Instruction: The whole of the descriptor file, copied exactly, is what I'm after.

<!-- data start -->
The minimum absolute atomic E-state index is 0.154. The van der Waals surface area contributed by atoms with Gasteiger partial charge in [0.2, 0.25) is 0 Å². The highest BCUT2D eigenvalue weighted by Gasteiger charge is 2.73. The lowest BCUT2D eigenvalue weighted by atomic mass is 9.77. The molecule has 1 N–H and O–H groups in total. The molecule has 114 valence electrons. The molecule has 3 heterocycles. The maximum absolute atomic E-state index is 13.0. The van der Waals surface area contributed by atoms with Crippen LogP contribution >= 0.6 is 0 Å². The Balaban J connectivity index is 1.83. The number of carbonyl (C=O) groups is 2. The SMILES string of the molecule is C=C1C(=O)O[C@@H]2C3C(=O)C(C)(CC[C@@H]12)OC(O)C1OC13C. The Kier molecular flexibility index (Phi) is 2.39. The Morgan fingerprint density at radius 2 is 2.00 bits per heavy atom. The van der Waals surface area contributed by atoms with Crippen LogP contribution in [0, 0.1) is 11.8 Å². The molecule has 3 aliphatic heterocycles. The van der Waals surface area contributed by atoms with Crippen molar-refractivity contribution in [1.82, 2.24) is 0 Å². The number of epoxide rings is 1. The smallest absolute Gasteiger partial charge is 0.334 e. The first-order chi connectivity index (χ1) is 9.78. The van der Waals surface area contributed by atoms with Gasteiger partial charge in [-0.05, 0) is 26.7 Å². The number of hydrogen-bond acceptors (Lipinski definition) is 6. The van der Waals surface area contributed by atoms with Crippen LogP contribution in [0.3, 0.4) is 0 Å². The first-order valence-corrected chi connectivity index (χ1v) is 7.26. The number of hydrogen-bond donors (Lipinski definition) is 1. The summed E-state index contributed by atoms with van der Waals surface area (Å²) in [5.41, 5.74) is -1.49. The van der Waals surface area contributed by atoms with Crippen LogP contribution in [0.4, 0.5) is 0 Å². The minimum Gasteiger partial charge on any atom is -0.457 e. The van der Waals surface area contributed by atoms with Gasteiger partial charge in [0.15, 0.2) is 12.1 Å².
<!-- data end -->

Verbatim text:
The minimum absolute atomic E-state index is 0.154. The van der Waals surface area contributed by atoms with Gasteiger partial charge in [0.2, 0.25) is 0 Å². The highest BCUT2D eigenvalue weighted by Gasteiger charge is 2.73. The lowest BCUT2D eigenvalue weighted by atomic mass is 9.77. The molecule has 1 N–H and O–H groups in total. The molecule has 114 valence electrons. The molecule has 3 heterocycles. The maximum absolute atomic E-state index is 13.0. The van der Waals surface area contributed by atoms with Crippen LogP contribution >= 0.6 is 0 Å². The Balaban J connectivity index is 1.83. The number of carbonyl (C=O) groups is 2. The SMILES string of the molecule is C=C1C(=O)O[C@@H]2C3C(=O)C(C)(CC[C@@H]12)OC(O)C1OC13C. The Kier molecular flexibility index (Phi) is 2.39. The Morgan fingerprint density at radius 2 is 2.00 bits per heavy atom. The van der Waals surface area contributed by atoms with Crippen LogP contribution in [0, 0.1) is 11.8 Å². The molecule has 3 aliphatic heterocycles. The van der Waals surface area contributed by atoms with Crippen molar-refractivity contribution in [1.82, 2.24) is 0 Å². The number of epoxide rings is 1. The smallest absolute Gasteiger partial charge is 0.334 e. The first-order chi connectivity index (χ1) is 9.78. The van der Waals surface area contributed by atoms with Gasteiger partial charge in [-0.05, 0) is 26.7 Å². The number of hydrogen-bond acceptors (Lipinski definition) is 6. The van der Waals surface area contributed by atoms with Crippen LogP contribution in [0.3, 0.4) is 0 Å². The first-order valence-corrected chi connectivity index (χ1v) is 7.26. The number of hydrogen-bond donors (Lipinski definition) is 1. The summed E-state index contributed by atoms with van der Waals surface area (Å²) in [5.41, 5.74) is -1.49. The van der Waals surface area contributed by atoms with Crippen LogP contribution in [0.4, 0.5) is 0 Å². The minimum Gasteiger partial charge on any atom is -0.457 e. The van der Waals surface area contributed by atoms with Gasteiger partial charge in [0.15, 0.2) is 12.1 Å².